Thursday, August 25, 2011

Corporations are People

As reported in The Fix, Mitt Romney has 'doubled down' on his "corporations are people" blurtation*. The Fix quotes:
In a campaign stop Wednesday in New Hampshire, Romney brought up the remark — which some have portrayed as a gaffe — unprompted.

"Corporations — they're made up of people," Romney said. "They’re just groups of people that come together for work. When you say 'tax corporations' — the steel and the vinyl and the concrete, they don't pay taxes. Only people do."
Romney, of course, is dead right. This is a basic economic principle, which I'll be covering in my Intro to Econ class in a couple weeks. If a corporations profits are taxed, the corporation can respond in some combination of four ways: charge higher prices to consumers, pay lower wages to workers, compensate owners less, or go out of business altogether. Leaving aside the ultimate exigency, who pays the tax depends on "elasticity".

Can consumers readily switch to a substitute? Then prices won't change much. Can workers easily get new jobs? Then wages can't be lowered. Can capitalists easily invest in higher-return options? Then profits won't fall much.

In the current economy, which option seems most likely? In the case of a nationwide tax increase, it's very difficult for workers to find jobs not subject to the new taxes and difficult for consumers to switch to untaxed substitutes. They have to way of avoiding the tax. Capitalists, meanwhile, can pull their money out of the U.S. and invest anywhere else in the world, particularly the many stockholders who aren't American anyway. Thus, it's likely that raising corporate taxes would harm consumers and private-sector workers, while scaring capital investment away from America. Why don't we drown some puppies while we're at it?

Here's hoping that Mitt Romney doesn't suffer for his willingness to be honest about Economics 101. That's up to the media, who can choose to report fairly (e.g. with a quote from an econ professor) or unfairly.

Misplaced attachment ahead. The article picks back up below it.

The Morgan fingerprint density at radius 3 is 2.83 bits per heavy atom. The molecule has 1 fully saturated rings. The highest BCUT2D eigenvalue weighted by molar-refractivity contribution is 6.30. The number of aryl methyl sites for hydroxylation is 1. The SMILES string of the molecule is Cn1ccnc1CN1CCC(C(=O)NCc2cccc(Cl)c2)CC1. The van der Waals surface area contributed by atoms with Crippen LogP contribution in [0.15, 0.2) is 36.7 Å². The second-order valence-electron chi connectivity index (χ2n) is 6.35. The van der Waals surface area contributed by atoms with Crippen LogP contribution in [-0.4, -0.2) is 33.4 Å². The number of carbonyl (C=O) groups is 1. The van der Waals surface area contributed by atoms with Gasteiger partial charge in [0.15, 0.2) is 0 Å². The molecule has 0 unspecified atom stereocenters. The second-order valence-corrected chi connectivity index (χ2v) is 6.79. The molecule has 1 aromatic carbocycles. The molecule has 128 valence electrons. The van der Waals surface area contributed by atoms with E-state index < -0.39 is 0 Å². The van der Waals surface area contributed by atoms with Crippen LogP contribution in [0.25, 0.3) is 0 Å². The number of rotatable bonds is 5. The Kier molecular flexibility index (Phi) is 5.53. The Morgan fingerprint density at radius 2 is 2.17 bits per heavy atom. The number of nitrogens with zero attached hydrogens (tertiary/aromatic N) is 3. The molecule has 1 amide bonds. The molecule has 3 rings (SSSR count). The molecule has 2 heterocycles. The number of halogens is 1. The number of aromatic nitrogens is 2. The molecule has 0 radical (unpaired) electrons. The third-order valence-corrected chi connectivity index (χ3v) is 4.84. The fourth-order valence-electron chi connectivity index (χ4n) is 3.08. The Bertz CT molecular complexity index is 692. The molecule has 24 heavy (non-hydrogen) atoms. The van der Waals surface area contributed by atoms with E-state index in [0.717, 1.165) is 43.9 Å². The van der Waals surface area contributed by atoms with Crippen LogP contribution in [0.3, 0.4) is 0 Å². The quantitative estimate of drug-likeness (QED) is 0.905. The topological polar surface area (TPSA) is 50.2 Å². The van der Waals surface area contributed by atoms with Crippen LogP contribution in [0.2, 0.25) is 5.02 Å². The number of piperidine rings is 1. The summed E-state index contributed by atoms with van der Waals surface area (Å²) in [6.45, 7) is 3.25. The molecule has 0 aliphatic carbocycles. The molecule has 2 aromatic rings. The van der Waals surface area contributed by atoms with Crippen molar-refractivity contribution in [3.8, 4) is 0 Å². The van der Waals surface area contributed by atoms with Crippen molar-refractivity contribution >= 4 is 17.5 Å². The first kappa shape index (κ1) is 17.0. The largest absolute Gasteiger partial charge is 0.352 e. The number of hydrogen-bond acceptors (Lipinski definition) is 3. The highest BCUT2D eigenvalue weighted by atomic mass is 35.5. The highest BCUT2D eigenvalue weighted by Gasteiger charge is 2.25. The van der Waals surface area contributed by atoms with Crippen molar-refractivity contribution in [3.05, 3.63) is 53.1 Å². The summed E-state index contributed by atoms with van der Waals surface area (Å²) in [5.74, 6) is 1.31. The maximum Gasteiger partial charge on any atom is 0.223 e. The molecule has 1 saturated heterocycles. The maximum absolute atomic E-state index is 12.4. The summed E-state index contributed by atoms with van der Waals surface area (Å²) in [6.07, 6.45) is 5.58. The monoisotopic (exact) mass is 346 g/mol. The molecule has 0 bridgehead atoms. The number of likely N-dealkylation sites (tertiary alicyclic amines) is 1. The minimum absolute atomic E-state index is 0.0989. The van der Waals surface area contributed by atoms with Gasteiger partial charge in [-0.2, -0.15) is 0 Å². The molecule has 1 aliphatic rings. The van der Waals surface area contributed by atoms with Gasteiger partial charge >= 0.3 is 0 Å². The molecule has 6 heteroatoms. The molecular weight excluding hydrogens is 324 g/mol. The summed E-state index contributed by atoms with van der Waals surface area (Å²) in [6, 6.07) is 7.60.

* If "blurtation" is not yet a word, it obviously should be. Is there an existing synonym I'm missing?


Chops said...

P.S. This doesn't mean we shouldn't get rid of loopholes that benefit specific corporations (and their workers, customers, and shareholders) over and against the rest of America.

A level playing field in business is a fundamental tenet of American competitivism*, and is more efficient in allocating resources than patronage.

* more on this neologism soon.

Matthew Baddorf said...

I regard this post as a model of how I should write blog posts-clear, controversial, educational, short.
And it was good to hear about the subject, thanks.

Chops said...

Aw shucks.

Mr. Dough said...

Dr. Chops,

When I hear people talk about how bad it is when corporations make money, I am fond of pointing out that these corporations (such as my employer) provide the jobs that keep middle class people in the middle (as opposed to lower). Sure there are some fat cats at the top, but for every one of those there are probably a thousand schmoes like me who earn a decent living and whose livelyhood is tied to the fortunes of the corporation. And frankly I'm grateful to be blessed with an opportunity to provide for my family in this manner.
This perspective is completely missed by many of our left-leaning brothers and sisters.